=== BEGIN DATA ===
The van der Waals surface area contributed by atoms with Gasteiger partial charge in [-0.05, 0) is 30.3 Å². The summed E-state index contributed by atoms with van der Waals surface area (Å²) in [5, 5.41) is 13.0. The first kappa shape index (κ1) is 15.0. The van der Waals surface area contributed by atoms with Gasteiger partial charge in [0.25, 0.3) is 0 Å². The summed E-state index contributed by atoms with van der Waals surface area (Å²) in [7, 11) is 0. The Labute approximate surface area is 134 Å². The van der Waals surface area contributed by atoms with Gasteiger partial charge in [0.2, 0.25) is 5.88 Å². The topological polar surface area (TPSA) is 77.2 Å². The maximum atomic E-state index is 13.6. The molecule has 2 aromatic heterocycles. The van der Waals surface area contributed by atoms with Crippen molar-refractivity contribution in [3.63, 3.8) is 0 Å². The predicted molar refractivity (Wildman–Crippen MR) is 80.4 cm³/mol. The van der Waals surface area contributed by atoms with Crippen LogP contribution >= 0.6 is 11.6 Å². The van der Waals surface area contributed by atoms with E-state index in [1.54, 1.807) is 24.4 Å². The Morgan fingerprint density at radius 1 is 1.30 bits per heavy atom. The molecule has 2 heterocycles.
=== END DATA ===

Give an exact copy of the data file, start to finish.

The van der Waals surface area contributed by atoms with Gasteiger partial charge in [-0.05, 0) is 30.3 Å². The summed E-state index contributed by atoms with van der Waals surface area (Å²) in [5, 5.41) is 13.0. The first kappa shape index (κ1) is 15.0. The van der Waals surface area contributed by atoms with Gasteiger partial charge in [0.25, 0.3) is 0 Å². The summed E-state index contributed by atoms with van der Waals surface area (Å²) in [7, 11) is 0. The Labute approximate surface area is 134 Å². The van der Waals surface area contributed by atoms with Gasteiger partial charge in [0.2, 0.25) is 5.88 Å². The topological polar surface area (TPSA) is 77.2 Å². The maximum atomic E-state index is 13.6. The molecule has 2 aromatic heterocycles. The van der Waals surface area contributed by atoms with Crippen molar-refractivity contribution in [3.63, 3.8) is 0 Å². The predicted molar refractivity (Wildman–Crippen MR) is 80.4 cm³/mol. The van der Waals surface area contributed by atoms with Crippen LogP contribution >= 0.6 is 11.6 Å². The van der Waals surface area contributed by atoms with E-state index in [1.54, 1.807) is 24.4 Å². The Morgan fingerprint density at radius 1 is 1.30 bits per heavy atom. The molecule has 2 heterocycles.